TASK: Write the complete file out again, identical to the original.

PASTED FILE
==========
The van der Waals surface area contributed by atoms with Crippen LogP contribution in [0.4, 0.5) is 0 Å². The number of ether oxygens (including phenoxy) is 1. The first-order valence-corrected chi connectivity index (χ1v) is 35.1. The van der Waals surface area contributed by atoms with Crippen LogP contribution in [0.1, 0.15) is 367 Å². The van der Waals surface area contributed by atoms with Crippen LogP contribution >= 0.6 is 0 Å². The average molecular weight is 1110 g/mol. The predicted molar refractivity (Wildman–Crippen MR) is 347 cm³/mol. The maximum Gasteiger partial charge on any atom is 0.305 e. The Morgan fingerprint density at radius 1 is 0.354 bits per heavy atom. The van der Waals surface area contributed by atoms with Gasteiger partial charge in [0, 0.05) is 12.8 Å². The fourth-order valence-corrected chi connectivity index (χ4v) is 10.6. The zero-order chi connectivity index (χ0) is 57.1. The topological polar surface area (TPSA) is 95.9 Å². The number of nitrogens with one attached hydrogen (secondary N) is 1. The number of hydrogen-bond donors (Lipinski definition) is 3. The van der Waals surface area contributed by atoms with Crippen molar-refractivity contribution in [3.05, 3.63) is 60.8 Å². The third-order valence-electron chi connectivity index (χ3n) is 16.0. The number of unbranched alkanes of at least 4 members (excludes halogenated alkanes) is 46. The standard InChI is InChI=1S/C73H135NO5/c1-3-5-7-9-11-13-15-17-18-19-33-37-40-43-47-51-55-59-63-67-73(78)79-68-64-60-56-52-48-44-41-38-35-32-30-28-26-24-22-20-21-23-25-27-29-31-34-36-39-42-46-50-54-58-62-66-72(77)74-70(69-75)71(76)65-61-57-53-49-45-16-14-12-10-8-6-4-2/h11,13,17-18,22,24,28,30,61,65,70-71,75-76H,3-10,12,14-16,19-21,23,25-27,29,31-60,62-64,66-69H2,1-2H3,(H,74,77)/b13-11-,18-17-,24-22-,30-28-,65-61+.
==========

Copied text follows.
The van der Waals surface area contributed by atoms with Crippen LogP contribution in [0.4, 0.5) is 0 Å². The number of ether oxygens (including phenoxy) is 1. The first-order valence-corrected chi connectivity index (χ1v) is 35.1. The van der Waals surface area contributed by atoms with Crippen LogP contribution in [0.1, 0.15) is 367 Å². The van der Waals surface area contributed by atoms with Crippen LogP contribution >= 0.6 is 0 Å². The average molecular weight is 1110 g/mol. The predicted molar refractivity (Wildman–Crippen MR) is 347 cm³/mol. The maximum Gasteiger partial charge on any atom is 0.305 e. The Morgan fingerprint density at radius 1 is 0.354 bits per heavy atom. The van der Waals surface area contributed by atoms with Gasteiger partial charge in [0, 0.05) is 12.8 Å². The fourth-order valence-corrected chi connectivity index (χ4v) is 10.6. The zero-order chi connectivity index (χ0) is 57.1. The topological polar surface area (TPSA) is 95.9 Å². The number of nitrogens with one attached hydrogen (secondary N) is 1. The number of hydrogen-bond donors (Lipinski definition) is 3. The van der Waals surface area contributed by atoms with Crippen molar-refractivity contribution in [3.05, 3.63) is 60.8 Å². The third-order valence-electron chi connectivity index (χ3n) is 16.0. The number of unbranched alkanes of at least 4 members (excludes halogenated alkanes) is 46. The standard InChI is InChI=1S/C73H135NO5/c1-3-5-7-9-11-13-15-17-18-19-33-37-40-43-47-51-55-59-63-67-73(78)79-68-64-60-56-52-48-44-41-38-35-32-30-28-26-24-22-20-21-23-25-27-29-31-34-36-39-42-46-50-54-58-62-66-72(77)74-70(69-75)71(76)65-61-57-53-49-45-16-14-12-10-8-6-4-2/h11,13,17-18,22,24,28,30,61,65,70-71,75-76H,3-10,12,14-16,19-21,23,25-27,29,31-60,62-64,66-69H2,1-2H3,(H,74,77)/b13-11-,18-17-,24-22-,30-28-,65-61+.